Written with humor and a respect for the classics, Bartholomew manages to entertain and provide descriptions of literary devices.  The story could be a way to develop a guide for writing.  Because the voice is so strong – think a snarky Lemony Snicket – and the characters are so eccentric, this would make a good class read aloud for sixth graders.  Even better let them read it to a book buddy as a literacy activity.  The students could make several lists, any one of them would be a good reading worksheet: the literary devices, story details from The Three Musketeers, even the instructions on how to make literary characters come to life.  There is a great book trailer for the first book in the series on the author’s website:  With the commercially-made book trailer as a model, students could make their own trailer for this installment.  There is a lot of action, and the story problem is maintained throughout.  Not everything seems logical, and the real life villain escapes.  We never do meet the three Musketeers as promised on the cover.  Still the adventure is a lot of fun.

  • MusketeersTITLE: The Enchanted Attic: Dueling with the Three Musketeers
  • AUTHOR: L. L. Samson
  • PUBLISHER: Zonderkidz, 2013
  • REVIEWER: Risa Brown
  • FORMAT: Paperback, 166 pages
  • ISBN: 978-0-310-72799-6
  • GENRE: Adventure
  • LEXILE: 1130, Reading level 6.2


Written by Monica S. Baker

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Freestyle may appeal to readers on the sixth grade reading level who enjoy historical fiction, especially the topic of slavery. This novel presents the story of thirteen-year-old Mitch, a modern-day kid who is fascinated by obituaries, and his fantastical dreams which occur in the 1800s.

During his nights, Mitch comes face-to-face with the Pirate Patty Cannon, a notorious kidnapper and murderer. The action is sustained as he works to evade her cunning games, escape her henchman and release a tortured slave boy. Meanwhile, Mitch’s days are filled with plenty of challenges, including concerns for his father who is a combat soldier, being shackled to a swim team named “Ladybugs” and a bratty little sister. Mitch discovers that he can solve his problems through historical research and prayer.

The chapters alternate irregularly between the modern world and the historical setting of Mitch’s dreams. In an attempt to ground the reader in the setting, background graphics are included on each chapter header page; some readers may find these repetitive graphics distracting. Because Freestyle includes a significant amount of dialog, it could be used as a read aloud or for development of a reader’s theater.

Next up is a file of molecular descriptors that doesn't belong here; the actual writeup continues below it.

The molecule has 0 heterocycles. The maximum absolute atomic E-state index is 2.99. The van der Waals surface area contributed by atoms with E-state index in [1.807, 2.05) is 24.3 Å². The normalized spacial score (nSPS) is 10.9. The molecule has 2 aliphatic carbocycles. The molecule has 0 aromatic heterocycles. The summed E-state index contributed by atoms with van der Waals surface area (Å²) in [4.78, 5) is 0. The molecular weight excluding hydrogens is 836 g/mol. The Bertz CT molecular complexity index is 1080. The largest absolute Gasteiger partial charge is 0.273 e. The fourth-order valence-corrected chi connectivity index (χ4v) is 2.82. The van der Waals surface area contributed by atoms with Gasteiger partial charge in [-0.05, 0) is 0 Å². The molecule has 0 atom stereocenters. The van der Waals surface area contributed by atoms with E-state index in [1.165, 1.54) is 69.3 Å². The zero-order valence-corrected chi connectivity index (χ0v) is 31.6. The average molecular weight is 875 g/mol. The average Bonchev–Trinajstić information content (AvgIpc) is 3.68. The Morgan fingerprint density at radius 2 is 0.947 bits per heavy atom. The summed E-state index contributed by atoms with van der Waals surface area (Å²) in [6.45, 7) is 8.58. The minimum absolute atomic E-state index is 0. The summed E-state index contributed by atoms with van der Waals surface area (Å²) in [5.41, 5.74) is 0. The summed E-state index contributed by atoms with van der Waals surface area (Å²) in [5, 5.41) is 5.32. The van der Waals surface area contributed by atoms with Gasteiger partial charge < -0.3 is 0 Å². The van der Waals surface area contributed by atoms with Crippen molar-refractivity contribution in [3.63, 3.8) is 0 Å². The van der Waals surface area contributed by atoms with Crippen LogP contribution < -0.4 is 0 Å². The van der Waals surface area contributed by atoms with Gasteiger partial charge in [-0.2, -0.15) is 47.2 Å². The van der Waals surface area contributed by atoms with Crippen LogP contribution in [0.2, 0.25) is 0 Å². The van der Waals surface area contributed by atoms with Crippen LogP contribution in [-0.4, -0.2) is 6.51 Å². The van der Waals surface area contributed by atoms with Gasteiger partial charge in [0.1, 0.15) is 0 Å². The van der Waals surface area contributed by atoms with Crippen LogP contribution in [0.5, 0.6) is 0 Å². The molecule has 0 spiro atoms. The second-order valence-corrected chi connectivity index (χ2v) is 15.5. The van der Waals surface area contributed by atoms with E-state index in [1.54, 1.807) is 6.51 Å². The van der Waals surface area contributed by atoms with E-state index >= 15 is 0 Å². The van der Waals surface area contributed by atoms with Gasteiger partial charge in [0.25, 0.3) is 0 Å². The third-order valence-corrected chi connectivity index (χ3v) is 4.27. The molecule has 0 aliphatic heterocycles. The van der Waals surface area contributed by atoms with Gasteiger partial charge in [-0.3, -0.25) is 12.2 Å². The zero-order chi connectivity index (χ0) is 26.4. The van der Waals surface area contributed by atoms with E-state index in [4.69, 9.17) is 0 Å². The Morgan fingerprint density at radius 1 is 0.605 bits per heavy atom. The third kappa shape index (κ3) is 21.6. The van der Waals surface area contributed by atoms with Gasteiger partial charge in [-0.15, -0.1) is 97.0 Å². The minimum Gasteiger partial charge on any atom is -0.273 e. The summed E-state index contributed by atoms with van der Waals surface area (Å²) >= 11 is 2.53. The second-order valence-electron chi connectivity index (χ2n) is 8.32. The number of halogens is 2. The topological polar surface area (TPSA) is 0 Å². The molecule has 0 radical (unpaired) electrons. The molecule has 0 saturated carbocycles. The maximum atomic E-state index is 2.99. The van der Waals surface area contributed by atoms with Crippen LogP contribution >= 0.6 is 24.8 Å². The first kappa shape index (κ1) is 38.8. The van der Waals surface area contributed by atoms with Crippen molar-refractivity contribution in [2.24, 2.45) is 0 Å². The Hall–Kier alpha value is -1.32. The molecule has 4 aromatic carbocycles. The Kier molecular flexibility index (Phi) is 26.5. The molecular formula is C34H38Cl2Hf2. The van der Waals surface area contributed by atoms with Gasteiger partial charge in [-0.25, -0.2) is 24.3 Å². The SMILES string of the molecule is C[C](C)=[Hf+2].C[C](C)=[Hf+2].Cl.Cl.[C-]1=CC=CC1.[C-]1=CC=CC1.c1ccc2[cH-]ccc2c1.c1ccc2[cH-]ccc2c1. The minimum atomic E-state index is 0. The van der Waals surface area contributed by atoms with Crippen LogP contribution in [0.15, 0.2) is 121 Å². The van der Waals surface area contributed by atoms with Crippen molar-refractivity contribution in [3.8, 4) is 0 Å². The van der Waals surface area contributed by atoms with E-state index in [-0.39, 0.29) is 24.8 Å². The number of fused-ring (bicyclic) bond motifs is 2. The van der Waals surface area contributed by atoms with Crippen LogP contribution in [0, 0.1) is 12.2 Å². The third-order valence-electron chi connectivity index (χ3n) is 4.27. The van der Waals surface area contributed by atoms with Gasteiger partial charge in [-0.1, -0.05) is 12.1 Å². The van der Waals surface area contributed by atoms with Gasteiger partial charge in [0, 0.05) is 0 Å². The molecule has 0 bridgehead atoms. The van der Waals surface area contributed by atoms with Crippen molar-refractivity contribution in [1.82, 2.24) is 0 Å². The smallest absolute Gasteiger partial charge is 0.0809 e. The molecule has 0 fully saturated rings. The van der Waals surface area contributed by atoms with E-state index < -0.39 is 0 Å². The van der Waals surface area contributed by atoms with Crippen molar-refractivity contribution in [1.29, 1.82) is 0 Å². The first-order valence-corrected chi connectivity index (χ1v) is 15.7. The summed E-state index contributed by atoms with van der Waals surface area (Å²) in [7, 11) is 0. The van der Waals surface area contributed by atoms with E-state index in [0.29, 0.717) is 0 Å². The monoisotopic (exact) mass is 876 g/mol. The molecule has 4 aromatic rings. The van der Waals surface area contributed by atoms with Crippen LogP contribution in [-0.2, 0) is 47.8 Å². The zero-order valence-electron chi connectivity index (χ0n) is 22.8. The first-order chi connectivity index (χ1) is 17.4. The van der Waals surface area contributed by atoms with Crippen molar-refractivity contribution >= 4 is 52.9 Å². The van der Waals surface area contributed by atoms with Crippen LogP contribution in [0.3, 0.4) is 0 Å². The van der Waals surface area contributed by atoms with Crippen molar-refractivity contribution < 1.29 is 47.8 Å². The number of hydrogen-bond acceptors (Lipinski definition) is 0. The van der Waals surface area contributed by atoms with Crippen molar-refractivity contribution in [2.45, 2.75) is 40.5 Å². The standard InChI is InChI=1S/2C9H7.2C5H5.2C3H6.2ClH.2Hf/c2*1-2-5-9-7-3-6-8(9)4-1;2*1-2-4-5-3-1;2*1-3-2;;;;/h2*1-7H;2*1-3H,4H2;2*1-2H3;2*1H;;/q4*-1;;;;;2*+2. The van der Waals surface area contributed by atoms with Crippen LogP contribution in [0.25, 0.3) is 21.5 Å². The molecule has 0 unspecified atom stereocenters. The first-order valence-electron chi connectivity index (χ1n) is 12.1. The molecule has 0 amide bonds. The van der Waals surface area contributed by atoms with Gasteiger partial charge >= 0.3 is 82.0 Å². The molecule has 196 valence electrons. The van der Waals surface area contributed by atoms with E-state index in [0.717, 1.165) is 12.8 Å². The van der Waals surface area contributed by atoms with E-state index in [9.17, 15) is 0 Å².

Although the sentence length and majority of the vocabulary in Freestyle could be read by younger students, parents should be aware that the conclusion includes the word “bastard” and makes reference to a sexual relationship between a slave and her owner. As a result of the violent nature of some scenes and the content, this book would fit best on a sixth grade or higher reading list.

  • FreestyleTitle: Freestyle
  • Author: Monica S. Baker
  • Publisher: Schiffer Publishing, 2010
  • Reviewer: Heather L. Montgomery
  • Format: Paperback: 160 pages
  • ISBN: 978-0-7643-3538-9
  • Genre: Historical fiction, fantasy
  • Lexile Score: 560

Aldo’s Fantastical Movie Palace

Written by Jonathan Friesen

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Chloe is in her first year of secondary school and hates school with a passion. It’s not so much that she hates school, as that she hates the other kids. Chloe had been in an accident, which left her neck and face scarred, and that made her a target for bullying. The family’s Movie Palace had been a safe place to hide all summer, but now school was starting up again and so would the bullying. Chloe was hoping that because she was now starting secondary school, with new kids from all over the school district who wouldn’t know the dreaded name the kids called her, that this would be a better year. Then she spotted a new kid at school, a blind kid, complete with a seeing-eye dog, and she had real hope that he would replace her as the target. That hope didn’t last long.


Creativity ran in Chloe’s family. There was her inventor father, who Chloe hated, because the accident had been his fault. And grandpa, who painted just about anything he came in contact with, including windows and walls. Then there had been Aldo, Chloe’s great-grandpa, who built the Fantastical Movie Palace. Chloe and her mom struggled to keep the Movie Palace up and running, but it was out in the middle of nowhere, and was costing more to run than it made.

Nick was an angry young man, who took his blindness out on everyone. His safe place was to get lost in a screenplay he was writing. It was about another land, where things were different, and the blind man was the hero.

Chloe’s mom asked Nick and his family over for dinner, and that was where the adventure started. Chloe discovered Nick’s screenplay, and started making changes in it, without asking. When Nick confronted her about it while Chloe was working in the projection room, they somehow ended up going through the projector and the screen, landing in a very strange land; the very same land that was in the screenplay.

This is a coming-of-age book, about how Chloe and Nick struggle to come to grips with what they perceive as their deformities and how they must fight the evil that is taking over. Chloe must decide who the real blind person is, try to spot the lies, and reach beyond herself to save those around her.

There are some difficult subjects covered in this book, including death, so it may not be a good read for the younger crowd, unless they can get involved in a discussion group to work through some of the issues.